Taylor. Ignore the noise | NATIONAL EATING DISORDER AWARENESS WEEK
“Place your value as a person above your size, shape, or weight. Your dress size is no more important than your shoe size.” -Julie Parker
Everyone has a story to tell, and I am a firm believer that our stories are not for us alone, but are meant to be shared with others, to help them with their own adventure through life. The unique set of experiences we encounter may show an easier route up the hill a friend is climbing, or, it may be a much needed handhold for a stranger. We just need the courage to share our imperfections and vulnerabilities. A smile, a conversation, a piece of yourself.
I’ve known Taylor for almost a decade, and she is still one of my favorite seniors I have ever worked with. We have kept in touch through the years, shooting for fun, shooting for special events. Last year we shot a simple, no frills, no makeup, honest session in celebration of her freedom. She’s a beautiful person with a story to tell, so I will let her tell it in her own words.
I sat there losing faith as I gripped my parent’s hands tighter. The beeping from my heart monitor had woken me up for the 6th time that week, as nurses came rushing into my room with warm blankets and concerned faces. I knew what the doctor would say, “JUST a few more days and you’ll be out of here.” He didn’t know. No one knew when I would be healthy enough to go home.
A bucket was my new toilet, a ‘toilet’ I couldn’t use until a nurse brought it in for me. I was forced to eat all of my meals with a mean nurse who micromanaged every bite I took. I brushed my teeth and spit into a cup. The amount of water I could drink was limited. Each morning I got my blood drawn, one of my biggest fears. I could hear the disapproval in the nurse’s voice when they weighed me every day, as she told me, “I probably wouldn’t be released that day.” They didn’t look at me with compassion. I did this to myself, and that is why I was there. I knew people I loved would feel that way, too.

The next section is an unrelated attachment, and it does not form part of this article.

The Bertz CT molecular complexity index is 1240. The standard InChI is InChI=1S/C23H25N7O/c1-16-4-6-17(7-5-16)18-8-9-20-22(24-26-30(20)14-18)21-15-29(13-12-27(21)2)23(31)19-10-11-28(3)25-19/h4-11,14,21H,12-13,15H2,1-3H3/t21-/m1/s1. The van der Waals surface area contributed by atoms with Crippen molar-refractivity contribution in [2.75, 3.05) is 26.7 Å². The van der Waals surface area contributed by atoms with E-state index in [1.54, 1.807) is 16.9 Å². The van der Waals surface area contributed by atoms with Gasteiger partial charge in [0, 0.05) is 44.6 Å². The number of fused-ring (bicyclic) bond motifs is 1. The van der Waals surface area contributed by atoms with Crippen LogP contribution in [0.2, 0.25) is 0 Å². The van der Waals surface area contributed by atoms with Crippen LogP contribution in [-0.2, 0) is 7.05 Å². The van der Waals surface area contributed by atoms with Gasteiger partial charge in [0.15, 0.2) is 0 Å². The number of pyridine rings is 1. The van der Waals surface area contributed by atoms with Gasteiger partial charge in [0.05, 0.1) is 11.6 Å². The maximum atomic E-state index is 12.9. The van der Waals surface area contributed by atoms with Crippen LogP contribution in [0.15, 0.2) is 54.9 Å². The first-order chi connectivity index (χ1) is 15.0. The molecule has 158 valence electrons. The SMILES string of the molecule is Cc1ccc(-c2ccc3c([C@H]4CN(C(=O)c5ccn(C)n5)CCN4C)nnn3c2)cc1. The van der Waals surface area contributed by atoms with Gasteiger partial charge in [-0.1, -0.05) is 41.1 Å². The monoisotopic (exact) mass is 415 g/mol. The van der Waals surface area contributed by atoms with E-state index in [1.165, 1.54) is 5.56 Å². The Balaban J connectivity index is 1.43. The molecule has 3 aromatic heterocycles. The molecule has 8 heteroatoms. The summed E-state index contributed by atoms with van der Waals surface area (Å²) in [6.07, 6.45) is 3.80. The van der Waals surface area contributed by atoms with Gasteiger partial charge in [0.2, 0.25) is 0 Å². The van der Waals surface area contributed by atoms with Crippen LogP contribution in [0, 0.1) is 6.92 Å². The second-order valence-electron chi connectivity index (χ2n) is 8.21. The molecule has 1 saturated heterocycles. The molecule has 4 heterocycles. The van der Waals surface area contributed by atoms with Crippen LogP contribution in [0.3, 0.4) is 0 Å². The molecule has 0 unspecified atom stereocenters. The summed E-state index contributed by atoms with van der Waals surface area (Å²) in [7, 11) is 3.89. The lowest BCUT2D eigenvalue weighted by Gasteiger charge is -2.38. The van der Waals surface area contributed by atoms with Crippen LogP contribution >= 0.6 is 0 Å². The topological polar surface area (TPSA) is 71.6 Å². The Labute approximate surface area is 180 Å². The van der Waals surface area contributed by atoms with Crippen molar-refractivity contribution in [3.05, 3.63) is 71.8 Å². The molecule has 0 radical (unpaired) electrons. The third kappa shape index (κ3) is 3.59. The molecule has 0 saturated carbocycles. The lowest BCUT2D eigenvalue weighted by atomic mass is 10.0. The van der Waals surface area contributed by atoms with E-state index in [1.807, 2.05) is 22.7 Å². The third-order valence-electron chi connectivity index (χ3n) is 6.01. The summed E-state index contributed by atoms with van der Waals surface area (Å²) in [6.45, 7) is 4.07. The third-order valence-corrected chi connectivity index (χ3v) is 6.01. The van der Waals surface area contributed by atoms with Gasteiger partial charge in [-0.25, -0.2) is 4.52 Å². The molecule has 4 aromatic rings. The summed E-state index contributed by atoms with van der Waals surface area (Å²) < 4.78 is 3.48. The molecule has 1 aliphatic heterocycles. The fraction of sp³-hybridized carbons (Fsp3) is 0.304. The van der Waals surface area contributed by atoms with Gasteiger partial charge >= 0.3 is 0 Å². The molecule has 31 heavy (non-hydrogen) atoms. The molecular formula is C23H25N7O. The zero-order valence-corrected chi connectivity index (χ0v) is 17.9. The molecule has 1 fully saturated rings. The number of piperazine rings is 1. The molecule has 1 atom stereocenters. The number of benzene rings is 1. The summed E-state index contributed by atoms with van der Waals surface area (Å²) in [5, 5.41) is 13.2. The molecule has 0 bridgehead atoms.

How did I get there? How did the bubbly little girl I had always known disappear without even a goodbye? On the outside it looked like I had everything. I had great friends, and a great boyfriend. I had great parents, a great home, and our family never struggled financially. I ran cross country. I was on the dance team. I had recently been baptized at a church where I was treated like family.
I wish I could pin point the exact moment I took a wrong turn. Maybe I felt I couldn’t control my relationships, but I could control the amount of food I ate, and how much I ran? Whatever it was, something inside of me snapped, and I didn’t come back from it. I limited my food intake more and more every day. I never missed a run, even when I felt injured.
By the time prom came around, My Mom couldn’t even take pictures of me. I was so thin and fragile. I had been denying my problem to everyone, and when I looked in the mirror I saw someone who was healthy. I didn’t see sunken in yellow skin, bones, or a dark, hollow look in my eyes. In two short months I had lost 40 pounds. 40 pounds I couldn’t afford to lose.
I wanted help, but I didn’t want to ask for it. I didn’t want to give up the control.
I pushed every single person away. I was alone and scared. I told my mother, the one person I loved more than anything in the world, that I hated her, when all she was doing was trying to help me.
I often look back and think, if I wouldn’t have seen this, or done that, or been there, it wouldn’t have happened…but I truly believe this was the plan for me all along. I was meant to go through this to help other people. I was given this obstacle because it would change the way I see myself, others, and the world.